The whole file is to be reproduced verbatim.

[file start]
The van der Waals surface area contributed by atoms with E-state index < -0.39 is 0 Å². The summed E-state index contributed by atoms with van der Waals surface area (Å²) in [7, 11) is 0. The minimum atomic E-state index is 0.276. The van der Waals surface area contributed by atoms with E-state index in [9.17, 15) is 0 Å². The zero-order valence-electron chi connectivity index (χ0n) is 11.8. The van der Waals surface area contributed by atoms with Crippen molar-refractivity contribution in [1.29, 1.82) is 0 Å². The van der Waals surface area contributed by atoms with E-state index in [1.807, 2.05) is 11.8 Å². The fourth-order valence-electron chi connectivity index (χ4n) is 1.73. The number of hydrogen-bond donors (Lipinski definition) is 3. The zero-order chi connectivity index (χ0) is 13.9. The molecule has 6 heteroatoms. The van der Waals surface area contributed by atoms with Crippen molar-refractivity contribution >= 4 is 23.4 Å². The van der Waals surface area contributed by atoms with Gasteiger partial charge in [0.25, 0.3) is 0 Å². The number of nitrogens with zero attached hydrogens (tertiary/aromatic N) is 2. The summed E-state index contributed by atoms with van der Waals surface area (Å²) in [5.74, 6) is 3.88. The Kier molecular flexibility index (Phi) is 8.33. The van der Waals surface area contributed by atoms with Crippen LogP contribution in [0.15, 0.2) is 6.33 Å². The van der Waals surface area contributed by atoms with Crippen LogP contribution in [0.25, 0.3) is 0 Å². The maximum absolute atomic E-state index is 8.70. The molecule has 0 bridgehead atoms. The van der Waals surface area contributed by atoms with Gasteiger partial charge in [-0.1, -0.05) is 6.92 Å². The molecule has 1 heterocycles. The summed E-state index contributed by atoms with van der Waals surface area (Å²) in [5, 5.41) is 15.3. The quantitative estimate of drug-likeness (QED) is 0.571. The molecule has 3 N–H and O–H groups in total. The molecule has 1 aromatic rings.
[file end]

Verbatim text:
The van der Waals surface area contributed by atoms with E-state index < -0.39 is 0 Å². The summed E-state index contributed by atoms with van der Waals surface area (Å²) in [7, 11) is 0. The minimum atomic E-state index is 0.276. The van der Waals surface area contributed by atoms with E-state index in [9.17, 15) is 0 Å². The zero-order valence-electron chi connectivity index (χ0n) is 11.8. The van der Waals surface area contributed by atoms with Crippen molar-refractivity contribution in [1.29, 1.82) is 0 Å². The van der Waals surface area contributed by atoms with E-state index in [1.807, 2.05) is 11.8 Å². The fourth-order valence-electron chi connectivity index (χ4n) is 1.73. The number of hydrogen-bond donors (Lipinski definition) is 3. The zero-order chi connectivity index (χ0) is 13.9. The molecule has 6 heteroatoms. The van der Waals surface area contributed by atoms with Crippen molar-refractivity contribution >= 4 is 23.4 Å². The van der Waals surface area contributed by atoms with Gasteiger partial charge in [0.25, 0.3) is 0 Å². The number of nitrogens with zero attached hydrogens (tertiary/aromatic N) is 2. The summed E-state index contributed by atoms with van der Waals surface area (Å²) in [5.74, 6) is 3.88. The Kier molecular flexibility index (Phi) is 8.33. The van der Waals surface area contributed by atoms with Crippen LogP contribution in [0.15, 0.2) is 6.33 Å². The van der Waals surface area contributed by atoms with Crippen LogP contribution in [0.25, 0.3) is 0 Å². The maximum absolute atomic E-state index is 8.70. The molecule has 0 bridgehead atoms. The van der Waals surface area contributed by atoms with Gasteiger partial charge in [-0.1, -0.05) is 6.92 Å². The molecule has 1 heterocycles. The summed E-state index contributed by atoms with van der Waals surface area (Å²) in [5, 5.41) is 15.3. The quantitative estimate of drug-likeness (QED) is 0.571. The molecule has 3 N–H and O–H groups in total. The molecule has 1 aromatic rings.